Y'all worry about the Jewish version of Assyro-Babylonianism, while thinking that roleplaying their part as Goyim because a single Pharisee said it was great, but otherwise condemning them, somehow makes any sense. Jews sometimes tried to live like us and reverse circumcision, eat pork, be Buddhist or whatever and that's never been popular, except there's futility in being a minority surrounded by everybody not like oneself, so they might give in. It's just sickening that some rathole in the desert is the meaning of life for supposedly proud Aryan folks. LOL

  10. #1366
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    Quote Originally Posted by Selene View Post
    I'm not going to contradict you on the commonalities, however that's not an exclusively European feature either. Turks also practiced pagan faiths and even had their own runic scripts (gokturk scripts are similar to the norse runic scripts).
    Paganism in and of itself wasn't the key religious commonality between ancient Europeans, Indo-European Paganism was. Pretty much every religion/faith prior to the Abrahamic religions could be described as 'Pagan'. I don't know anything about Turkic Paganism, but I very much doubt it had much in common with the types of Paganism that existed in Europe prior to Christianity.

    Granted, Old Turkic script share some morphological similarities with Germanic runes, but their respective characters share no phonological commonality. A person who could read Germanic runes would have no way of interpreting Old Turkic script correctly, even if he understood spoken Turkic. Such a person could reasonably interpret Latin writing (and to a lesser extent Greek) with some minor adjustment.

    Quote Originally Posted by Selene View Post
    Odin was believed to be a turkic shaman leader from the land of Aesir, situated in nowadays Azerbaijan. Shiva was a Hindu equivalent of Odin, etc.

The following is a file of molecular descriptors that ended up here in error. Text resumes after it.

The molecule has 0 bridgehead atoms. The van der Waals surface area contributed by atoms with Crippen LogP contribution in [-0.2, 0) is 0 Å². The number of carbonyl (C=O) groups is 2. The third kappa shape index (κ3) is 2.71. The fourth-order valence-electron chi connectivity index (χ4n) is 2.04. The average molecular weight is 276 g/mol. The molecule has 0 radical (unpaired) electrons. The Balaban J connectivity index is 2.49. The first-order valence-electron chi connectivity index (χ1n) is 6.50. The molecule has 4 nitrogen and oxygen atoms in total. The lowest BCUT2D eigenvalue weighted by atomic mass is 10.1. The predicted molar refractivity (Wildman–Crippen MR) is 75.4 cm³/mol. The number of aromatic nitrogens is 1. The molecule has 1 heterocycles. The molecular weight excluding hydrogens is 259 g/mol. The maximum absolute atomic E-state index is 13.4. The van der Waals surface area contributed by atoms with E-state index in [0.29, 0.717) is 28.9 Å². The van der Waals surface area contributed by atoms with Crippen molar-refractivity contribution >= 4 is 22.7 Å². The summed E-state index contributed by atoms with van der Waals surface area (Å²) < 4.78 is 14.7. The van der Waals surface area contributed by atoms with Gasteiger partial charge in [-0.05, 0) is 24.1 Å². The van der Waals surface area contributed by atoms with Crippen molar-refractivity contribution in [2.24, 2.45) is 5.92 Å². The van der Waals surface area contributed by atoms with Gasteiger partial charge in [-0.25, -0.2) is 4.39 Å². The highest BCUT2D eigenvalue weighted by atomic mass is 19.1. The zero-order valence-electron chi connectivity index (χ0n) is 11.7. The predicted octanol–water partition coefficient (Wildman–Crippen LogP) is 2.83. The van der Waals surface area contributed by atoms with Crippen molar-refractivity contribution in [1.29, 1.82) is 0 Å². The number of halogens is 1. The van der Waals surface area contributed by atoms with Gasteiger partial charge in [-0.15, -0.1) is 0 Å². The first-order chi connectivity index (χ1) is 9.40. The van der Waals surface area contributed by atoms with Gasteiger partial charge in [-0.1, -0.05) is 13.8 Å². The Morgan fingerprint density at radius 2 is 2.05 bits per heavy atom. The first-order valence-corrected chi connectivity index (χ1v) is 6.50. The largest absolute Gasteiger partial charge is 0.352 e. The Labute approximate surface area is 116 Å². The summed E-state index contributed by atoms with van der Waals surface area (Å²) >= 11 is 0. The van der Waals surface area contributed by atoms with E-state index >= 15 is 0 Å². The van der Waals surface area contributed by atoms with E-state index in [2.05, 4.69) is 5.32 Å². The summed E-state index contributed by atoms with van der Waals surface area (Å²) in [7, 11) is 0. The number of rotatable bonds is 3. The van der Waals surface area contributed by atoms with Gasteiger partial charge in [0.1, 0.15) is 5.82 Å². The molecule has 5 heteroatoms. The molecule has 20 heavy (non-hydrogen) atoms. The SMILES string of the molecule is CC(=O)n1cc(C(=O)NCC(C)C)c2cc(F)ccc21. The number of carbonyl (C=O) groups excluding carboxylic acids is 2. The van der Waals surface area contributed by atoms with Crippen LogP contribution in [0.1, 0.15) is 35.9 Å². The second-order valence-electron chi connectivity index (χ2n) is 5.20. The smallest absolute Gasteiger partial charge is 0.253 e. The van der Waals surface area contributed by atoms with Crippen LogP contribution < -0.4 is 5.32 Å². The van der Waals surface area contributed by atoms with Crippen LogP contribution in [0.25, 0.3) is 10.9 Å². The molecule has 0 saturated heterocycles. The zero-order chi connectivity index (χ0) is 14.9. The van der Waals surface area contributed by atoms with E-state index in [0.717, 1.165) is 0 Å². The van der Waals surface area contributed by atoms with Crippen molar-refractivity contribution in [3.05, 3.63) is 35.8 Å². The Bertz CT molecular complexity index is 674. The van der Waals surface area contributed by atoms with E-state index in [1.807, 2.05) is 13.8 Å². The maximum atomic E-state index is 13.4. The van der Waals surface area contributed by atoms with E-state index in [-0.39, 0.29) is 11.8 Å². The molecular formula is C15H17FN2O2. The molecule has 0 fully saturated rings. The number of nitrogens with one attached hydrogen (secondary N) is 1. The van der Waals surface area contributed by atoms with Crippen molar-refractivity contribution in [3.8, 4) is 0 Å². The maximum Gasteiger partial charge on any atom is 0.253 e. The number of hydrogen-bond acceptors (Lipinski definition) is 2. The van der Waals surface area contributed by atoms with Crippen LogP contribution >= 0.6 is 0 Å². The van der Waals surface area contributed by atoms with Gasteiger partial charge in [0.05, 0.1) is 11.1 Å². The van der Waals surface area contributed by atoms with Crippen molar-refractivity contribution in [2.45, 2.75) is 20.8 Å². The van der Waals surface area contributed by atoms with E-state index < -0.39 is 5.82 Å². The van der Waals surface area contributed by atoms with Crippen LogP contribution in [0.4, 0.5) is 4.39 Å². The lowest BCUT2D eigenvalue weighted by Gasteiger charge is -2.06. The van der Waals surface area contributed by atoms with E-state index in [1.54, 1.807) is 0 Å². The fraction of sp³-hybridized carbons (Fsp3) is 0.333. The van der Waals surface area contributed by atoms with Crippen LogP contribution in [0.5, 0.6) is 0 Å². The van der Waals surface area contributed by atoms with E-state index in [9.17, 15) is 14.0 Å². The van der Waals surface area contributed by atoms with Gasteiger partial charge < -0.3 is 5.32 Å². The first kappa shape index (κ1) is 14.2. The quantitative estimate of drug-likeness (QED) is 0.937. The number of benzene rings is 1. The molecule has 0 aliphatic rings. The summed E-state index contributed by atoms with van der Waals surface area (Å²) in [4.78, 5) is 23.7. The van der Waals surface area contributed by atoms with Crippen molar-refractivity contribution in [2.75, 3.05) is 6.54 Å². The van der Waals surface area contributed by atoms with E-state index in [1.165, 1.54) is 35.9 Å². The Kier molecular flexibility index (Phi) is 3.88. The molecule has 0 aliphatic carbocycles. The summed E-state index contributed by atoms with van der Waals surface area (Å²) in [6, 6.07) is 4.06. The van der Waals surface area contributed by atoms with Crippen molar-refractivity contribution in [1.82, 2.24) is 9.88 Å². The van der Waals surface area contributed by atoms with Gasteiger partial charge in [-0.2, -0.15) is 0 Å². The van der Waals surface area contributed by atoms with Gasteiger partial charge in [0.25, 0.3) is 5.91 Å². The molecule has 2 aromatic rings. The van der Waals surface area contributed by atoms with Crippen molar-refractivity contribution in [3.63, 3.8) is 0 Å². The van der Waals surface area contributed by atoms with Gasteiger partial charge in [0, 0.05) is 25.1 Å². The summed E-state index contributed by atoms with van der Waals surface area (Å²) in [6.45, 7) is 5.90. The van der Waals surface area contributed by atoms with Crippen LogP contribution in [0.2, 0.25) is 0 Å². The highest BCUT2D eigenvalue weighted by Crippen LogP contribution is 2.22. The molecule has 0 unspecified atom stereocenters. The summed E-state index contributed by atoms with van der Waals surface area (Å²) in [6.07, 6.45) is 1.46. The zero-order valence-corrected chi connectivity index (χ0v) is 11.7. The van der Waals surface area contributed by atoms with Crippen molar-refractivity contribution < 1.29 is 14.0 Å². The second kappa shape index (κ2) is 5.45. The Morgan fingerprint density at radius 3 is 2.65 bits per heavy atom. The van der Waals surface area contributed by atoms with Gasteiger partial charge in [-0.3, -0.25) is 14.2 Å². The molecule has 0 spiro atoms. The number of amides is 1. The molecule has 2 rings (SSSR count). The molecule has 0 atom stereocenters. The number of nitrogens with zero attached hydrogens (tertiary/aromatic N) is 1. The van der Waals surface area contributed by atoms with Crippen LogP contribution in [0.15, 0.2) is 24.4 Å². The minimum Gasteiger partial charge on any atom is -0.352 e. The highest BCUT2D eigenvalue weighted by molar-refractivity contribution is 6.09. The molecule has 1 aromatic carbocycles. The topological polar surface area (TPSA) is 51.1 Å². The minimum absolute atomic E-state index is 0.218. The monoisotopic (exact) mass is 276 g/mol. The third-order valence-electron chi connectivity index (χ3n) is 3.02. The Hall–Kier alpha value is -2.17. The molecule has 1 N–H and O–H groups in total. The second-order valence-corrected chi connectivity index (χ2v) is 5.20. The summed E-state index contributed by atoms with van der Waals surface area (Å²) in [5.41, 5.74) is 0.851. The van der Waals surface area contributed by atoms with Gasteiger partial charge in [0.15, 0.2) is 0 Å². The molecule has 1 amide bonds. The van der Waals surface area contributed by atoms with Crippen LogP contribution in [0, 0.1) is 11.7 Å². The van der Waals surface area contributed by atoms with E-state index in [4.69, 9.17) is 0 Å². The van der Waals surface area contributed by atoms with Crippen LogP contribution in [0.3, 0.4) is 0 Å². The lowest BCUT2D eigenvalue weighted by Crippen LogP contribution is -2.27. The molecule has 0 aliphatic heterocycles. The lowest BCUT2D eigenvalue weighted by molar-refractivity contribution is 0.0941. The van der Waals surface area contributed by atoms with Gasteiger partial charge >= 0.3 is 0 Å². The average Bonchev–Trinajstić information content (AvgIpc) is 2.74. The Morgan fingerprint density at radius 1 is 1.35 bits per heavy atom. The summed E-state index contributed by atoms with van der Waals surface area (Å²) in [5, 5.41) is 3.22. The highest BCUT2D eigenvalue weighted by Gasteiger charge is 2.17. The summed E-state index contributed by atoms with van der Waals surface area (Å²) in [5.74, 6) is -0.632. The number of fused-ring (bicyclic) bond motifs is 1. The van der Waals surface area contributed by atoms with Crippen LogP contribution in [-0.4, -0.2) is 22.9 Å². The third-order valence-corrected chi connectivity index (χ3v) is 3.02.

Odin originating in Azerbaijan was just a hypothesis of Thor Heyerdahl, with scant evidence. Still, how is Odin's proposed origin in the Proto-Indo-European heartland an argument against anything? Azerbaijan today is not the same as Azerbaijan two-three thousand years ago.

    Such a person be would likely not be Turkic, as such people didn't migrate into modern-day Azerbaijan well into the first millennium AD, from what I've understood. Before that, Arabs ruled the region. And before that, possibly Albanian-related peoples occupied the area.

    As for Shiva being an equivalent of Odin, I've never heard that before, and find it unlikely the two deities are of common origin, considering Odin's late introduction in the Germanic pantheon, thousands of years after the split between Indo-Europeans heading towards Northern Europe and those heading towards Southern Asia.


    Quote Originally Posted by Selene View Post
    The Maltese, a people who are generally considered European, speak a non-Indo-European language. So do your Nordic neighbors, the Finns, as well as the Estonians and Hungarians.
    The exceptions that confirm the rule. Over 90% of the European continent has been dominated by Indo-European culture and language for millennia.

    Quote Originally Posted by Selene View Post
    A large reason behind which was missionary work. Why would pagan Europeans want to have contact with non-European nations?
    Europeans have travelled and conquered far away lands forever. How do you think Indo-Europeans ended up in Asia and Ireland? Alexander the Great was no Christian, either.

    Besides, isn't missionary work a strong argument against Christianity? Why would it be a benefit from a nationalist/preservationist point of view to include alien peoples and races into your cultural-religious sphere? Pagans who conquered new lands and foreign people usually let the locals maintain their traditional faith, or blended their religious traditions if they settled down there, thus maintaining a distinct separate identity between the conquered people and their own ethnic homelands.


    Quote Originally Posted by Selene View Post
    I will have to disagree on the geographical definition. Some people who are geographically outside of Europe are still considered Europeans while people who live within it aren't necessarily so.